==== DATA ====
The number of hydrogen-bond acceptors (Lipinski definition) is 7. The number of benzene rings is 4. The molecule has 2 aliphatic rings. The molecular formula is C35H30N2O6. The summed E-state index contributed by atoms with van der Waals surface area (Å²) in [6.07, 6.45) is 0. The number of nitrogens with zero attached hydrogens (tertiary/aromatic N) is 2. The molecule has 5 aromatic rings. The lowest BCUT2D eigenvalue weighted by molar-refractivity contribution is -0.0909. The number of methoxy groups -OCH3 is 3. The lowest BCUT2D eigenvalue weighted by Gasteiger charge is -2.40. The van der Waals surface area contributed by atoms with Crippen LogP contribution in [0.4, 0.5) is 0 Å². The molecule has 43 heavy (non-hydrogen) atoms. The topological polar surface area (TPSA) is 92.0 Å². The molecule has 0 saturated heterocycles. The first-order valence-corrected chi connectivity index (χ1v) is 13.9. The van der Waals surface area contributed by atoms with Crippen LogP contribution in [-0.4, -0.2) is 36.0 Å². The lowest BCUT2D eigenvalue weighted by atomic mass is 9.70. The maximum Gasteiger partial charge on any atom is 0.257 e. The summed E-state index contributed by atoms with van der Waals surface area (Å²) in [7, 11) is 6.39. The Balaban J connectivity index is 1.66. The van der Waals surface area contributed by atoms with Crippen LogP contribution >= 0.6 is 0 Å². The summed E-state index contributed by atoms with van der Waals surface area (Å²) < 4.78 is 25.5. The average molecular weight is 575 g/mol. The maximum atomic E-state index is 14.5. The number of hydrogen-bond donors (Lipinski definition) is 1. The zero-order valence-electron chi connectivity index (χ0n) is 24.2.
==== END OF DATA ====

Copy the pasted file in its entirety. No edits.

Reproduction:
The number of hydrogen-bond acceptors (Lipinski definition) is 7. The number of benzene rings is 4. The molecule has 2 aliphatic rings. The molecular formula is C35H30N2O6. The summed E-state index contributed by atoms with van der Waals surface area (Å²) in [6.07, 6.45) is 0. The number of nitrogens with zero attached hydrogens (tertiary/aromatic N) is 2. The molecule has 5 aromatic rings. The lowest BCUT2D eigenvalue weighted by molar-refractivity contribution is -0.0909. The number of methoxy groups -OCH3 is 3. The lowest BCUT2D eigenvalue weighted by Gasteiger charge is -2.40. The van der Waals surface area contributed by atoms with Crippen LogP contribution in [0.4, 0.5) is 0 Å². The molecule has 43 heavy (non-hydrogen) atoms. The topological polar surface area (TPSA) is 92.0 Å². The molecule has 0 saturated heterocycles. The first-order valence-corrected chi connectivity index (χ1v) is 13.9. The van der Waals surface area contributed by atoms with Crippen LogP contribution in [-0.4, -0.2) is 36.0 Å². The lowest BCUT2D eigenvalue weighted by atomic mass is 9.70. The maximum Gasteiger partial charge on any atom is 0.257 e. The summed E-state index contributed by atoms with van der Waals surface area (Å²) in [7, 11) is 6.39. The Balaban J connectivity index is 1.66. The van der Waals surface area contributed by atoms with Crippen LogP contribution >= 0.6 is 0 Å². The summed E-state index contributed by atoms with van der Waals surface area (Å²) < 4.78 is 25.5. The average molecular weight is 575 g/mol. The maximum atomic E-state index is 14.5. The number of hydrogen-bond donors (Lipinski definition) is 1. The zero-order valence-electron chi connectivity index (χ0n) is 24.2.